News from the Revolutionary Association of the Women of Afghanistan (RAWA)
News from the Revolutionary Association of the Women of Afghanistan (RAWA)






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Al Jazeera, April 7, 2013

NATO airstrike kills 18, including 10 children in Afghanistan

Airstrike on a village in eastern Afghanistan leaves at least 18 people dead, including 10 children

At least 18 people, including as many as 10 children, have been killed in an air strike in eastern Afghanistan.

Afghan officials said strikes happened overnight in Kunar province, during a joint operation between Afghan and NATO troops against Taliban fighters.

There were conflicting figures of the death toll with other news agencies.

Wasifullah Wasifi, the spokesman for the Kunar governor, confirmed the attack to Al Jazeera but gave a different death toll.

"We confirm a raid done by Afghanistan's intelligence service in the district of Shigal. In this raid, the security forces killed 20 Taliban in which 10 of them are very senior Taliban members," he told Al Jazeera.

He told AFP news agency said at least 10 children were killed in the strike in Shigal while euters news agency reported six Taliban fighters as being among those killed in the air strikes.

NATO has not confirmed any civilian casualties, many of them children, resulting from its latest air strike
April 7, 2013: A NATO airstrike killed 10 children and 8 other people in eastern Kunar province of Afghanistan. (Photo: Reuters)

Al Jazeera's Imtiaz Tyab, reporting from the capital Kabul, said that joint forces entered houses in Shigal village in the early hours of Saturday and carried out raids in addition to the air strikes.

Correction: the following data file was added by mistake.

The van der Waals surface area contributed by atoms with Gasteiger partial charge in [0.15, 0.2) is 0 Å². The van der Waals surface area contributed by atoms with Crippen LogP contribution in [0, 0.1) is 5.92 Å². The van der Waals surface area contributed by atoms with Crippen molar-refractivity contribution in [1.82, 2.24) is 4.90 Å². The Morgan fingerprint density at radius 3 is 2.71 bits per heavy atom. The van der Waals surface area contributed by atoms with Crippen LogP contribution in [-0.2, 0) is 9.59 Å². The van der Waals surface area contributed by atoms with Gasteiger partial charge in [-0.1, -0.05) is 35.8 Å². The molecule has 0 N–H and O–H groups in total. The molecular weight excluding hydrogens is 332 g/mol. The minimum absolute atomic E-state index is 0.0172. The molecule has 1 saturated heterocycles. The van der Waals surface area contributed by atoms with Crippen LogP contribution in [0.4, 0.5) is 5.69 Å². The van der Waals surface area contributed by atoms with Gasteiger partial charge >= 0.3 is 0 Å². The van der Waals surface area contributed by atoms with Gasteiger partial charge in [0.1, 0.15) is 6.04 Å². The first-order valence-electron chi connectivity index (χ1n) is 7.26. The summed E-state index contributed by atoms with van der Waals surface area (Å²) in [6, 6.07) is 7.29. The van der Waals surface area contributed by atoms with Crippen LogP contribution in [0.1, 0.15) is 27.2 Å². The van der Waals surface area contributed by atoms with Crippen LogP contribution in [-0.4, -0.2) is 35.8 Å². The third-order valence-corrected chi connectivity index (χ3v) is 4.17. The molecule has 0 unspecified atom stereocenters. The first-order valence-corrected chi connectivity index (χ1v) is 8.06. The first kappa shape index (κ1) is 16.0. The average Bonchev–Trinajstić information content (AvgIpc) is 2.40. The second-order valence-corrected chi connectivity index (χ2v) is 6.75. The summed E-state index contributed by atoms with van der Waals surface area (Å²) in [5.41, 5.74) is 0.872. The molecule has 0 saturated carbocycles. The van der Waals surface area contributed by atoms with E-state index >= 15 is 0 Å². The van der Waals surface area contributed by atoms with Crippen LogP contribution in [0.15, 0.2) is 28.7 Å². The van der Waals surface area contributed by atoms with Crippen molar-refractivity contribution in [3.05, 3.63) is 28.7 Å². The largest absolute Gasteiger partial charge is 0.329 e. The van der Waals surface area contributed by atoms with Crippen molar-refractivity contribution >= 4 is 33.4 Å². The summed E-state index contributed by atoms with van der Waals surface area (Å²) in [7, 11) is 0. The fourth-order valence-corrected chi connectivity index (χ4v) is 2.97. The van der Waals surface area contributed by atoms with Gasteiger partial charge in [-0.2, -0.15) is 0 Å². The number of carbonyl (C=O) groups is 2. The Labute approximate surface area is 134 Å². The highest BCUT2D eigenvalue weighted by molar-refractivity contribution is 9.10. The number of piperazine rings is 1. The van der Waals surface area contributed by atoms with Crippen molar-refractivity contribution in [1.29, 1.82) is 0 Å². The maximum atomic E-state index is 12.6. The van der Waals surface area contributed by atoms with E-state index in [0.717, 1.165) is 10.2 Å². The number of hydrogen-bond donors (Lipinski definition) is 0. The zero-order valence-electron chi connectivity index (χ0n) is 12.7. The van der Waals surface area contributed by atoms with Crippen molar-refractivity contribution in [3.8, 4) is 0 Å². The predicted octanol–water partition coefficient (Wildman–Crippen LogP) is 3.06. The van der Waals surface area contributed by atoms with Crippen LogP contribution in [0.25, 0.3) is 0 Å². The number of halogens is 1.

"Very little information about this strike has come out," said Tyab.

"Al Jazeera has contacted NATO. We were told by a spokesperson that they were aware of the operation and that they have heard of some civilians who may have been injured in this strike," said our correspondent.

A spokesman for the NATO-led International Security Assistance Force (ISAF), Captain Luca Carniel, said they were aware of reports of civilian casualties and was assessing the incident.

Carniel said ISAF had provided "air support" during the operation but he said there had been no ISAF troops on theground. The air strike had been requested by coalition forces, not their Afghan allies, he said.

Civilian deaths have been a long-running source of friction between Afghan President Hamid Karzai and his international backers.

Karzai has forbidden Afghan troops from calling for air strikes and NATO advice crews not to fire at or bomb in populated areas.

Category: US-NATO, Children, HR Violations - Views: 27571


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